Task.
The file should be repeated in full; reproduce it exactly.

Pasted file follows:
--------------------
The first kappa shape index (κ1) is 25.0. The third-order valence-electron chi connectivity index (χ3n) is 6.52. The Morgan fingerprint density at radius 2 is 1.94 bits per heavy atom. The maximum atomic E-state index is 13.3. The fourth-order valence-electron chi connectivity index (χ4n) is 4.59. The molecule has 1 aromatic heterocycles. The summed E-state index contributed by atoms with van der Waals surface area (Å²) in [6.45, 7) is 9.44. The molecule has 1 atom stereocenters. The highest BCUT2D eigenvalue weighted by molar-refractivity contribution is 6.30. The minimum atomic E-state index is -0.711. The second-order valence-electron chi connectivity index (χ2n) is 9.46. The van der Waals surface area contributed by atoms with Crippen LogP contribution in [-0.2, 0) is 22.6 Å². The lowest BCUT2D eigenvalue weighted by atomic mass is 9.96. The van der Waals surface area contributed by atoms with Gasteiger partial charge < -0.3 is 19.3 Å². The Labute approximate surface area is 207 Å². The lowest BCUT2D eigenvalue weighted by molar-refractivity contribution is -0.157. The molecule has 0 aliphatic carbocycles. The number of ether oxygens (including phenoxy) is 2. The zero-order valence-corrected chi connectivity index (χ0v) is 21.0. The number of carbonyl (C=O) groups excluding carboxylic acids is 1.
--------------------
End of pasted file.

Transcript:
The first kappa shape index (κ1) is 25.0. The third-order valence-electron chi connectivity index (χ3n) is 6.52. The Morgan fingerprint density at radius 2 is 1.94 bits per heavy atom. The maximum atomic E-state index is 13.3. The fourth-order valence-electron chi connectivity index (χ4n) is 4.59. The molecule has 1 aromatic heterocycles. The summed E-state index contributed by atoms with van der Waals surface area (Å²) in [6.45, 7) is 9.44. The molecule has 1 atom stereocenters. The highest BCUT2D eigenvalue weighted by molar-refractivity contribution is 6.30. The minimum atomic E-state index is -0.711. The second-order valence-electron chi connectivity index (χ2n) is 9.46. The van der Waals surface area contributed by atoms with Crippen LogP contribution in [-0.2, 0) is 22.6 Å². The lowest BCUT2D eigenvalue weighted by atomic mass is 9.96. The van der Waals surface area contributed by atoms with Gasteiger partial charge < -0.3 is 19.3 Å². The Labute approximate surface area is 207 Å². The lowest BCUT2D eigenvalue weighted by molar-refractivity contribution is -0.157. The molecule has 0 aliphatic carbocycles. The number of ether oxygens (including phenoxy) is 2. The zero-order valence-corrected chi connectivity index (χ0v) is 21.0. The number of carbonyl (C=O) groups excluding carboxylic acids is 1.